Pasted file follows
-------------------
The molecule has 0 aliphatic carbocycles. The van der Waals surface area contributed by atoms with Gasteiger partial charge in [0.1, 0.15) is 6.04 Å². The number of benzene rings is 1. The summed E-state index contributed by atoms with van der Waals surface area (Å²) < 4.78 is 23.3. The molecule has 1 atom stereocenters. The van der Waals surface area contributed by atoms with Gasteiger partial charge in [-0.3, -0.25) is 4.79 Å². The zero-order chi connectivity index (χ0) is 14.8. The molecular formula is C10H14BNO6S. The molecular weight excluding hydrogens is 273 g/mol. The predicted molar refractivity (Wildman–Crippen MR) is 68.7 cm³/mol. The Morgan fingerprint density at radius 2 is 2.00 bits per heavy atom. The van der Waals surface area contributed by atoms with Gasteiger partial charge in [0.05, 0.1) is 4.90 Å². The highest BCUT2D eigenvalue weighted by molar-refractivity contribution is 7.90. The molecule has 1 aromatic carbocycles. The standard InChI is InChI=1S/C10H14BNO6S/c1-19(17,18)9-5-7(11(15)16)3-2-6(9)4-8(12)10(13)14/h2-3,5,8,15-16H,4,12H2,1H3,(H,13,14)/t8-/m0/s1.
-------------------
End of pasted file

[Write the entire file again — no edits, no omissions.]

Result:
The molecule has 0 aliphatic carbocycles. The van der Waals surface area contributed by atoms with Gasteiger partial charge in [0.1, 0.15) is 6.04 Å². The number of benzene rings is 1. The summed E-state index contributed by atoms with van der Waals surface area (Å²) < 4.78 is 23.3. The molecule has 1 atom stereocenters. The van der Waals surface area contributed by atoms with Gasteiger partial charge in [-0.3, -0.25) is 4.79 Å². The zero-order chi connectivity index (χ0) is 14.8. The molecular formula is C10H14BNO6S. The molecular weight excluding hydrogens is 273 g/mol. The predicted molar refractivity (Wildman–Crippen MR) is 68.7 cm³/mol. The Morgan fingerprint density at radius 2 is 2.00 bits per heavy atom. The van der Waals surface area contributed by atoms with Gasteiger partial charge in [0.05, 0.1) is 4.90 Å². The highest BCUT2D eigenvalue weighted by molar-refractivity contribution is 7.90. The molecule has 1 aromatic carbocycles. The standard InChI is InChI=1S/C10H14BNO6S/c1-19(17,18)9-5-7(11(15)16)3-2-6(9)4-8(12)10(13)14/h2-3,5,8,15-16H,4,12H2,1H3,(H,13,14)/t8-/m0/s1.